Saturday Night: Strike while the suntan is hot, my mother told me
I returned three weeks later with a carefully manicured tan that I had spent the entire trip oiling, creaming and nurturing. Within half an hour of being back in the country, I was flicking my hair and giggling at a party, puckering a pair of pearly lips and sporting something tight and white.
'Strike while the tan is hot,' had been my mother's advice as she drove me to the party, dressed in my Olivia Newtron Bomb leggings.
I did and snogged him again. It was all very exciting and I spent the next few months having crass conversations on the phone and was eventually most unceremoniously chucked for another blonde with a hotter tan at the end of the summer.
But 10 years on and the ethos is still, rather tragically, the same. Feeling rather fab and brown after a trip to Bali, I rushed back to London hot off the plane. Having moisturised and remoisturised throughout the whole of the 15-hour flight, the air conditioning only managed to claim the top layer of skin (I have over the years become a bit of a pro in tan maintenance).
Having heard on the grapevine of a hot night out in Brixton I once more found the essential white top and prepared for an evening of tan sporting. My body could not have felt less like going out and desperately wanted to lie down and watch the England versus Poland football match, but my ego was desperate to show off.
So I came to a compromise, and watched the match until Poland was a goal up. Then, feeling depressed, I peeled myself off the sofa and set off for Brixton. It was raining, but the ego was still on a roll.
The hall in Coldharbour Lane was deserted. The Cooltan acoustic evening had not really kicked off and did not look like it was ever going to. Eight people sat knowledgeably staring at the makeshift stage as a man with a straw stetson tried to plug in the amp. Three women with long tassled maroon skirts were setting up an alternative literature stand.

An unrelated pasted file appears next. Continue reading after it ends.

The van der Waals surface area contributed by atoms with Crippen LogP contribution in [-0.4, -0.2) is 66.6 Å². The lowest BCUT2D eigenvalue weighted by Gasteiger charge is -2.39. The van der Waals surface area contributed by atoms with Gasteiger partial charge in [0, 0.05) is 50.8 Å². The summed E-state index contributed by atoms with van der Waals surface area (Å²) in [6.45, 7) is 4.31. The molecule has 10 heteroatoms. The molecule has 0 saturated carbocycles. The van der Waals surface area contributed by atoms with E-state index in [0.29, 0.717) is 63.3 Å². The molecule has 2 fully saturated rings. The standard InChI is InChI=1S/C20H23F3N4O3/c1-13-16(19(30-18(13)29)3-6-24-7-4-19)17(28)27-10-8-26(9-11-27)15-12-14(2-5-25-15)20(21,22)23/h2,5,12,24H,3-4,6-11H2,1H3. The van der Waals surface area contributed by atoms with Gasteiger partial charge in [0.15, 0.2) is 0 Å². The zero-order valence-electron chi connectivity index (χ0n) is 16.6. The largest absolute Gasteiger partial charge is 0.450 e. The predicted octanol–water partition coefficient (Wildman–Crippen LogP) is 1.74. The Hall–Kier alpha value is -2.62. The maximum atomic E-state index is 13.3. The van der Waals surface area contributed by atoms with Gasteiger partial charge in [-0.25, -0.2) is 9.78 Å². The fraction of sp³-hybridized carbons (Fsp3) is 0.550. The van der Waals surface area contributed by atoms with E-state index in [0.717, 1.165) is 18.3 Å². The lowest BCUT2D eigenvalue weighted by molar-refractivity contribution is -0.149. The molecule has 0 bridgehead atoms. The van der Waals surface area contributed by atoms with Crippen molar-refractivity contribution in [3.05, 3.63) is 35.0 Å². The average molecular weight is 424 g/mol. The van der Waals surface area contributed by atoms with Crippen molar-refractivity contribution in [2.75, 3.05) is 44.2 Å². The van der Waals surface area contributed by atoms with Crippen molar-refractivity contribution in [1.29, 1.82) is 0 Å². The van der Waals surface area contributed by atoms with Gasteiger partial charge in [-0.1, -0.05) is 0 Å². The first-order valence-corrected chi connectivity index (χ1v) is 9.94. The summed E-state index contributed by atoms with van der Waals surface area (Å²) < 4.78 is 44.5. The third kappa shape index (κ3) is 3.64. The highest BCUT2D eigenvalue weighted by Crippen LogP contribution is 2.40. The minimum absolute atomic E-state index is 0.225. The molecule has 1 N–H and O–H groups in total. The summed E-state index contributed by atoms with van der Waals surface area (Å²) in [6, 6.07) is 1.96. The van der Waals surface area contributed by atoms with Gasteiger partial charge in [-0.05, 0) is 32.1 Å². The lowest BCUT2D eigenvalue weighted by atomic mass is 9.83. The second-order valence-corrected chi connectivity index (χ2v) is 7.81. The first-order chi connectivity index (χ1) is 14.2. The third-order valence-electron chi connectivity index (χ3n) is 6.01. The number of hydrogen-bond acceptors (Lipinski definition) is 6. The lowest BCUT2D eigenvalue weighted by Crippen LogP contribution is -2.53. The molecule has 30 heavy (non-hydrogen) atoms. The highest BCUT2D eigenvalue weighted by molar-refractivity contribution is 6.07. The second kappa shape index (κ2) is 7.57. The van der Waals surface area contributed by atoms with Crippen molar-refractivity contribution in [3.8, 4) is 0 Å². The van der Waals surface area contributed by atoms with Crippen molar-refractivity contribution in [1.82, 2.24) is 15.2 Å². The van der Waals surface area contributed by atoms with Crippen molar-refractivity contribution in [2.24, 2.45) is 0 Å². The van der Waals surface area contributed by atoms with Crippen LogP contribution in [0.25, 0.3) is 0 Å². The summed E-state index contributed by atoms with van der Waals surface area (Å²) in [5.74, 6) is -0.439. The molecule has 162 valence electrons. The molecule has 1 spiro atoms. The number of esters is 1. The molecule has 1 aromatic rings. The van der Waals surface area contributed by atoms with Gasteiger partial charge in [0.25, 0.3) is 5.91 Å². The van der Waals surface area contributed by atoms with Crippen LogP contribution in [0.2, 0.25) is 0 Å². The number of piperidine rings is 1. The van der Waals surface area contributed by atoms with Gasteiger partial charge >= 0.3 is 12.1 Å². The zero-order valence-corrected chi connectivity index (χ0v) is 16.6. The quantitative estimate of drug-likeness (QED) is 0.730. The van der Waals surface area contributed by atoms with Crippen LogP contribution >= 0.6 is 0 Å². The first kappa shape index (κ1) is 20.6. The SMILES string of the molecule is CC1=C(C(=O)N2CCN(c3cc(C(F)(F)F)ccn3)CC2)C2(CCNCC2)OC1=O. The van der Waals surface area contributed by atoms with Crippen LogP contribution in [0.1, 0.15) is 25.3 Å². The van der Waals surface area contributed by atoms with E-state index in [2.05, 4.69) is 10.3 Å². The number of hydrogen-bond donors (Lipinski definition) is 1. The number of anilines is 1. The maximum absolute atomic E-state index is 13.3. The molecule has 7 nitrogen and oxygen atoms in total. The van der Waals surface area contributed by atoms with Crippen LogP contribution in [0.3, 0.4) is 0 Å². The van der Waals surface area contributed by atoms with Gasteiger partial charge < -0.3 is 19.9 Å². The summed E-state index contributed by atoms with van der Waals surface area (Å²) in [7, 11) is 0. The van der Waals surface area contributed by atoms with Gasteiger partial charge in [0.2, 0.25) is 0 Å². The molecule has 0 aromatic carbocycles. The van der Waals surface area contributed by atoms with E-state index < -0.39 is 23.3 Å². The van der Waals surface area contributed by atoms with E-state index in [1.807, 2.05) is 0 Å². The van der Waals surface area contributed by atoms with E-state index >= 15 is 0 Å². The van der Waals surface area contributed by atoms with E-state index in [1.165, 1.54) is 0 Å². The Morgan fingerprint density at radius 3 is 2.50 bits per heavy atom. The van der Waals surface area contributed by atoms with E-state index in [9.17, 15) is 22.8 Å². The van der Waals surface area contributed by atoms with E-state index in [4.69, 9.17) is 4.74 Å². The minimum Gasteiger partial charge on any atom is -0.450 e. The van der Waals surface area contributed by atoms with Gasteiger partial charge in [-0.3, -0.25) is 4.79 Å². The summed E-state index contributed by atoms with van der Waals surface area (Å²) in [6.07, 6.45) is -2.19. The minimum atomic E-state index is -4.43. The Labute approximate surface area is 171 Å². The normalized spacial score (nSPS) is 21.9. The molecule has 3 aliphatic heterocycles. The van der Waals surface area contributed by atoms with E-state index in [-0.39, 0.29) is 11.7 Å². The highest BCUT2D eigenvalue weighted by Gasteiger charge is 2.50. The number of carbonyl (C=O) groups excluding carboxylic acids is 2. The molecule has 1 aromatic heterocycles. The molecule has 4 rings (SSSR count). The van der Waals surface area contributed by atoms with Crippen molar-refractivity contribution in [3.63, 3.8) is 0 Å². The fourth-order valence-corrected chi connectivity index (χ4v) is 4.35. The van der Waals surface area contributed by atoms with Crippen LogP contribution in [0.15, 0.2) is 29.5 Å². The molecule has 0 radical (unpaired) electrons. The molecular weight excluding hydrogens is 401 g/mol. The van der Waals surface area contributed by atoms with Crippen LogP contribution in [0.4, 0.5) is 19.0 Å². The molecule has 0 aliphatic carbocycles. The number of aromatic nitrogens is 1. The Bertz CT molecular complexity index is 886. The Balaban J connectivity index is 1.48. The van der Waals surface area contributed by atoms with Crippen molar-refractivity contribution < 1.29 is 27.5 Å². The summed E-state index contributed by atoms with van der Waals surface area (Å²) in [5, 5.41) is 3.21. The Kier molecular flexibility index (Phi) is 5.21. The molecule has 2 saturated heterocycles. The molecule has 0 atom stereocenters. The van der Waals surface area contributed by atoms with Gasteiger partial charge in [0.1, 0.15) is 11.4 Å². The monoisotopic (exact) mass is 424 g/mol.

The hall was cold and empty with a few fluorescent drapes pinned to the ceiling. I wandered around looking for something to drink.
'There's an offie only 10 minutes walk down the road,' explained the long-haired boy lounging half asleep on the door. I poked my head outside; it was still raining.
Despite the Coldharbour Lane disaster I was still hopeful. I had another invitation to a party in the Pool Room in Islington wedged firmly in my back pocket.
Sitting at the traffic lights mournfully watching the car wipers flop backwards and forwards, there was a roar of excitement through the open doors of the pub on the corner. Wright had just scored the equaliser and I, of course, had missed it. The beer bellies cheered and punched the air, danced in circles and threw gestures at the television.
Phil Collins was on the jukebox at the Pool Room in Islington and about 12 people were hunched over the dozen or so pool tables balancing pints on the green felt corners. The neon striplight drained the tan from my face and highlighted the pink patch on the end of my nose. Even my ego was not enjoying this.
The Genesis ballads continued to dribble through the speakers, the tonic water was warm, the ice melted on impact with my drink and they had run out of crisps at the bar.
My ego and I had had enough of tan sporting; no one even asked me where I had been so I could not let slip about my terribly sexy holiday. I decided to return home via the offie and watch the late- night film. But, as luck would have it, the offie had already closed and I inevitably missed the first half of the film.
There was nothing to drink in the house and the heating was broken. As a last resort I made it to McDonald's, just before closing, and ended the evening in the company of a chickenburger. That is the last time, I vowed, that I am going to rush from the airport to show off my bikini line. But then, I am sure I said exactly the same thing last year.
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